But back to the conversation:

If you were to talk about video games, both nerds and geeks might be interested. The geeks would give you game cheats and tips; the nerds would be the ones who wrote the code to make the game. In fact, you might be a geek if people call you a walking encyclopedia when you start talking about your hobby. And you might be a nerd if it’s hard to draw you away from your keyboard because you’re researching new techniques for your pet project.

Nerd and geek may be slang words, but they both have a history. Geek is a term that goes way back. It originally referred to a circus freak in side shows, and now it describes a fanatic. Dr. Seuss first used the word nerd in his 1951 book, “If I Ran the Zoo.”

In our culture, these two terms can overlap. Someone who writes code AND is a gaming superstar could easily be both a geek and a nerd. And of course, both can be lovable or annoying, just like all humans.

For all you data nerds, you can see what I mean in the Venn diagram below.

Who doesn’t love the interrobang‽

Q: When is a question not a question? 

A: When you really don't expect an answer--when it's a rhetorical question.  

When you ask a rhetorical question and you're full of excitement, you need an interrobang for the closing punctuation. Huh?! You may not be familiar with that term, but you’ve probably used it and surely have seen it. That punctuation combination—the question mark alternating with the exclamation point— isn’t just a social media phenomenon. It’s a real thing with a history and everything.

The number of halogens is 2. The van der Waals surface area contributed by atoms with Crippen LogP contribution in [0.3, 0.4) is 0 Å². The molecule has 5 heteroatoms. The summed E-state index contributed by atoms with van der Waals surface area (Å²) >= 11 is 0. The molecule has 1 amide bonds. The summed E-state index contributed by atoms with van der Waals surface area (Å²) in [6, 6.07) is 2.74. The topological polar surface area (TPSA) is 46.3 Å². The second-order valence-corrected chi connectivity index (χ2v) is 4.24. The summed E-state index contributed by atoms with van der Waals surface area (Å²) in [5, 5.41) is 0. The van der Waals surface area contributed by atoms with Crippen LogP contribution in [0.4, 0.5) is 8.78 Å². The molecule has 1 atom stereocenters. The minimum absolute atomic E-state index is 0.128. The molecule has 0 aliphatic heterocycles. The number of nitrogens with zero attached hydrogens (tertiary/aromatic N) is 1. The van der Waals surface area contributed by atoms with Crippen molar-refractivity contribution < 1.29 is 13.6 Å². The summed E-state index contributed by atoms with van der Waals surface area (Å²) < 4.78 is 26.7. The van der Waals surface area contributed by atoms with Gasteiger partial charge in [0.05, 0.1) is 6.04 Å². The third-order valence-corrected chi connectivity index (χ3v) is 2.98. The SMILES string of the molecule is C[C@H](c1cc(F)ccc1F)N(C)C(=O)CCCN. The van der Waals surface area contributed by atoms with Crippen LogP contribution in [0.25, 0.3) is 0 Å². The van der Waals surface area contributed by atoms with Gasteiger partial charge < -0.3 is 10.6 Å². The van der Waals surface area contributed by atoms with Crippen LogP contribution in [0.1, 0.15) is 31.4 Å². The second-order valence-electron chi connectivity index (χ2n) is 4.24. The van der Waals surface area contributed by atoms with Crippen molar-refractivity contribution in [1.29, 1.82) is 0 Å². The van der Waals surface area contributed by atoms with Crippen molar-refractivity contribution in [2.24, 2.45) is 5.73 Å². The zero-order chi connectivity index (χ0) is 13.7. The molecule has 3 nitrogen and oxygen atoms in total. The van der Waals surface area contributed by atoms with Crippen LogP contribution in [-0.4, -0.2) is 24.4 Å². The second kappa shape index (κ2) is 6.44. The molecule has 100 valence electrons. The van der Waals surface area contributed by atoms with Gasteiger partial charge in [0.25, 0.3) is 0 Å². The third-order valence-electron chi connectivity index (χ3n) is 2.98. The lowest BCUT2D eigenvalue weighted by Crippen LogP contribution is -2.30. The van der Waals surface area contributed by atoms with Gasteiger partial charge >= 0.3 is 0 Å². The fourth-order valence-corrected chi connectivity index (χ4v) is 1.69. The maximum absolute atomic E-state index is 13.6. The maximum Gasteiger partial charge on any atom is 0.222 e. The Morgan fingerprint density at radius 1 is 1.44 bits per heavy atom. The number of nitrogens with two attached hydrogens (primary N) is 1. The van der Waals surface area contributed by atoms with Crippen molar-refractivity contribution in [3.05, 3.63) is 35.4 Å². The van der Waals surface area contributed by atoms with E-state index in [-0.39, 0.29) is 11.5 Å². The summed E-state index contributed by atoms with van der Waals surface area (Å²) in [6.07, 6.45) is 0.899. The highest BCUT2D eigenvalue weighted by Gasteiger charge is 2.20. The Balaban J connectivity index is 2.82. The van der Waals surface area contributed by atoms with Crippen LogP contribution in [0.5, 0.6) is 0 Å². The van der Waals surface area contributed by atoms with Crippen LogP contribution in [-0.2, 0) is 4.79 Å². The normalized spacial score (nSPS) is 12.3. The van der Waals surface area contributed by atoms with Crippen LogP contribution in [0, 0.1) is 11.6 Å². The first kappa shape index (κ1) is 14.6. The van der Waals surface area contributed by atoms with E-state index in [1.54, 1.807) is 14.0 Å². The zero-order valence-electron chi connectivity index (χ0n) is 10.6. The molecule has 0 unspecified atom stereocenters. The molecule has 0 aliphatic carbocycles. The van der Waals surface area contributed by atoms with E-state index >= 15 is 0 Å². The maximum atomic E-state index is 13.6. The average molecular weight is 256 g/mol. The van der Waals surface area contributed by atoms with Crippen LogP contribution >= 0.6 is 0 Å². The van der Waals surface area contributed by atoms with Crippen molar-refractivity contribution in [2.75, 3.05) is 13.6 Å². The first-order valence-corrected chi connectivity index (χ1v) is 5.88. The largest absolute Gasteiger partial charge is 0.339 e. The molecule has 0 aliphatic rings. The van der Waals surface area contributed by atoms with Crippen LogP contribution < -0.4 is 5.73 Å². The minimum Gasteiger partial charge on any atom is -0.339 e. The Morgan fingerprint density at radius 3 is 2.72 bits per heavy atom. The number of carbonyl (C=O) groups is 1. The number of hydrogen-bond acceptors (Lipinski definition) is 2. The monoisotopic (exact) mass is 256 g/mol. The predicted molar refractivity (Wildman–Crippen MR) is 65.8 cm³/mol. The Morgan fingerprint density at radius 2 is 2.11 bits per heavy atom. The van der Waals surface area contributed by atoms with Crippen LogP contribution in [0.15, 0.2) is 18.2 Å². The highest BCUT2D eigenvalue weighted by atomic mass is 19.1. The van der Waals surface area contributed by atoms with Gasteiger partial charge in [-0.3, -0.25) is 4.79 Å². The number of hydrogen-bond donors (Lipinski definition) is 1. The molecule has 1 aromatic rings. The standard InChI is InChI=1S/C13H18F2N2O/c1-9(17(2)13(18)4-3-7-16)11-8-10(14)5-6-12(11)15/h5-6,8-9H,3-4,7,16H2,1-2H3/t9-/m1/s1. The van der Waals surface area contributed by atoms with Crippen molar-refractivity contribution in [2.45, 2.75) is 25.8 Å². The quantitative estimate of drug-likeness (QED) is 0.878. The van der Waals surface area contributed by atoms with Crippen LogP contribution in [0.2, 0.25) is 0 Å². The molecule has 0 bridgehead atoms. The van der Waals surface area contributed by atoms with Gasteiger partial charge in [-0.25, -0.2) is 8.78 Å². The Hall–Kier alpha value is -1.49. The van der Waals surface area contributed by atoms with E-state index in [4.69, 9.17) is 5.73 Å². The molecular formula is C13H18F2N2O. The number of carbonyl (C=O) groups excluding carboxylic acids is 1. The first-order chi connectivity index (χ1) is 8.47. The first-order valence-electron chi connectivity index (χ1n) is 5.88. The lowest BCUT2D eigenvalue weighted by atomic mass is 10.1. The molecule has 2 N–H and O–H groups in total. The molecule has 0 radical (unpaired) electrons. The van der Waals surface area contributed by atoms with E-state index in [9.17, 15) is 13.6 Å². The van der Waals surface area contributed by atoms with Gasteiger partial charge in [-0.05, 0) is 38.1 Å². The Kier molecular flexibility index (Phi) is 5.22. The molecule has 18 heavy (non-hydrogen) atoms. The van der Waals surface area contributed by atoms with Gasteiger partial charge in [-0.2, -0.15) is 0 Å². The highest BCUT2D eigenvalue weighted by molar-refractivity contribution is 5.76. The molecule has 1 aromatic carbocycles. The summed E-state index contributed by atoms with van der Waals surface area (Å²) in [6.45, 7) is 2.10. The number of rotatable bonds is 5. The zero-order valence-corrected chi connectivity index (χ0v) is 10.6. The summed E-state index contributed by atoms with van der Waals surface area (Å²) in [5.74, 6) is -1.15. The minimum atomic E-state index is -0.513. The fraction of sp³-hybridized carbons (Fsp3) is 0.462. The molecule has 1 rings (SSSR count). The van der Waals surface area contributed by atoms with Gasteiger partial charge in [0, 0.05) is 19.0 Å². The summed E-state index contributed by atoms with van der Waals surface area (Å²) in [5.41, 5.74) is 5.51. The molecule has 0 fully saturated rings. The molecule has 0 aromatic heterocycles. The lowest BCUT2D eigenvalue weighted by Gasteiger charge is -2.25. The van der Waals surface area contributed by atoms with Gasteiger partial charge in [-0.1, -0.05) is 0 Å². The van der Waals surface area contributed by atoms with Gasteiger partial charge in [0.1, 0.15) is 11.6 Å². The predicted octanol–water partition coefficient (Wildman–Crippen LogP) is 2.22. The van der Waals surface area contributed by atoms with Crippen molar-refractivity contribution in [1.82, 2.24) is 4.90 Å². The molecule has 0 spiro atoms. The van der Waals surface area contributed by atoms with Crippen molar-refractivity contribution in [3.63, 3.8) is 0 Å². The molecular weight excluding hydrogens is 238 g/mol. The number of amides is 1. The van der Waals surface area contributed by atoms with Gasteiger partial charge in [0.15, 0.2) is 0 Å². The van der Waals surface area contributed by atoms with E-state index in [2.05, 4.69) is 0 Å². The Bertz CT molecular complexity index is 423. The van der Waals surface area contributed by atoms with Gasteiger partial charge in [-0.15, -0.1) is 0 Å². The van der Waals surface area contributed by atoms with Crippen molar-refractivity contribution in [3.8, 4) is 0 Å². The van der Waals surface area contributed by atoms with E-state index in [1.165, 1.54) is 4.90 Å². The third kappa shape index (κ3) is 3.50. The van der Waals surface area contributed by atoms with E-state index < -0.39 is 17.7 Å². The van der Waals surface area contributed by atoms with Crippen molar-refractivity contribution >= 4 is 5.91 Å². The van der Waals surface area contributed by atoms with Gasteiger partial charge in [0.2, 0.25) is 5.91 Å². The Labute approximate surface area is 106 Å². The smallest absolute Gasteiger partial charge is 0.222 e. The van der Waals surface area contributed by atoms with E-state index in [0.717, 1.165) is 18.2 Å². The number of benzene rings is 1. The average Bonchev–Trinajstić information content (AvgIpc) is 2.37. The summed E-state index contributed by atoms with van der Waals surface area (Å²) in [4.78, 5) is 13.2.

So what is an interrobang, any way? Well, if a question mark and an exclamation point had a baby, it would be an interrobang. It started out as an advertising gimmick to add interest and excitement to ad copy. (You can credit Martin K. Speckter as the inventor.) The idea was to add this cool new symbol to rhetorical questions and outrageous statements. Interrobang gets its word from interrogātiō (Latin for “rhetorical question” or “cross examination”) and bang, which is a slang term printers use for exclamation marks. Interabang is the approved spelling variation. How’s that for some useless trivia